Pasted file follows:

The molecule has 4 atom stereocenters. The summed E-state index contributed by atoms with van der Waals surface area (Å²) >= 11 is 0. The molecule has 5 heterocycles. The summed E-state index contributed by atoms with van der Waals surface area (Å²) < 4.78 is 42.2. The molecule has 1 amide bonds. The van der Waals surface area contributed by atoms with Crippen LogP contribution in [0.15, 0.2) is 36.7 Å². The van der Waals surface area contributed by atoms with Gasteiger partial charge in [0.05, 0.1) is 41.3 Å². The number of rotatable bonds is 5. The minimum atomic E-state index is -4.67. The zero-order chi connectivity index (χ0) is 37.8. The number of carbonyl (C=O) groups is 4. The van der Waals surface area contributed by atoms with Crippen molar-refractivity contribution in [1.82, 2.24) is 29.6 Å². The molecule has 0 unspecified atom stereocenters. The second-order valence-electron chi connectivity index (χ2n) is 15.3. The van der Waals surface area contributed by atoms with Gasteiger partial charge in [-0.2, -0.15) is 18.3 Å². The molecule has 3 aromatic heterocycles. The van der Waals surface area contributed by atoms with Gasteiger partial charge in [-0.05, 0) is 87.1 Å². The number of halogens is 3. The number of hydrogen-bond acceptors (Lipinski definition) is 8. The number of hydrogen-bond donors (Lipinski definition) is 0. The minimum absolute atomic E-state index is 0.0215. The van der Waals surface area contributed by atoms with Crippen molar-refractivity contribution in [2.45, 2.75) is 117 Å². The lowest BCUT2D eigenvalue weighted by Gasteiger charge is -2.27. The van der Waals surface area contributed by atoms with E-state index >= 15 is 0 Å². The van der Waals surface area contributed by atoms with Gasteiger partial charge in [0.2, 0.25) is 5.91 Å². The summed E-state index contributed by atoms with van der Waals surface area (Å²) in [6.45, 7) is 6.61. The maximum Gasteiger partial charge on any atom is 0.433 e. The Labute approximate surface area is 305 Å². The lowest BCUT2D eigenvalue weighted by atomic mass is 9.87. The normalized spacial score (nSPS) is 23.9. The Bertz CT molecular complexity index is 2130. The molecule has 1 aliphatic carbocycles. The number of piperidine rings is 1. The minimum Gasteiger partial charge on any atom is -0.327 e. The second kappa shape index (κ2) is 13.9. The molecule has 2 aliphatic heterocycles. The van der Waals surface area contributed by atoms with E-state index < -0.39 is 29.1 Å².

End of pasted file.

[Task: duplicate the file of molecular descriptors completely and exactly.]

The molecule has 4 atom stereocenters. The summed E-state index contributed by atoms with van der Waals surface area (Å²) >= 11 is 0. The molecule has 5 heterocycles. The summed E-state index contributed by atoms with van der Waals surface area (Å²) < 4.78 is 42.2. The molecule has 1 amide bonds. The van der Waals surface area contributed by atoms with Crippen LogP contribution in [0.15, 0.2) is 36.7 Å². The van der Waals surface area contributed by atoms with Gasteiger partial charge in [0.05, 0.1) is 41.3 Å². The number of rotatable bonds is 5. The minimum atomic E-state index is -4.67. The zero-order chi connectivity index (χ0) is 37.8. The number of carbonyl (C=O) groups is 4. The van der Waals surface area contributed by atoms with Crippen molar-refractivity contribution in [1.82, 2.24) is 29.6 Å². The molecule has 0 unspecified atom stereocenters. The second-order valence-electron chi connectivity index (χ2n) is 15.3. The van der Waals surface area contributed by atoms with Gasteiger partial charge in [-0.2, -0.15) is 18.3 Å². The molecule has 3 aromatic heterocycles. The van der Waals surface area contributed by atoms with Gasteiger partial charge in [-0.05, 0) is 87.1 Å². The number of halogens is 3. The number of hydrogen-bond acceptors (Lipinski definition) is 8. The number of hydrogen-bond donors (Lipinski definition) is 0. The minimum absolute atomic E-state index is 0.0215. The van der Waals surface area contributed by atoms with Crippen molar-refractivity contribution in [2.45, 2.75) is 117 Å². The lowest BCUT2D eigenvalue weighted by Gasteiger charge is -2.27. The van der Waals surface area contributed by atoms with E-state index >= 15 is 0 Å². The van der Waals surface area contributed by atoms with Gasteiger partial charge in [0.2, 0.25) is 5.91 Å². The summed E-state index contributed by atoms with van der Waals surface area (Å²) in [6.45, 7) is 6.61. The maximum Gasteiger partial charge on any atom is 0.433 e. The Labute approximate surface area is 305 Å². The lowest BCUT2D eigenvalue weighted by atomic mass is 9.87. The normalized spacial score (nSPS) is 23.9. The Bertz CT molecular complexity index is 2130. The molecule has 1 aliphatic carbocycles. The number of piperidine rings is 1. The minimum Gasteiger partial charge on any atom is -0.327 e. The second kappa shape index (κ2) is 13.9. The molecule has 2 aliphatic heterocycles. The van der Waals surface area contributed by atoms with E-state index < -0.39 is 29.1 Å².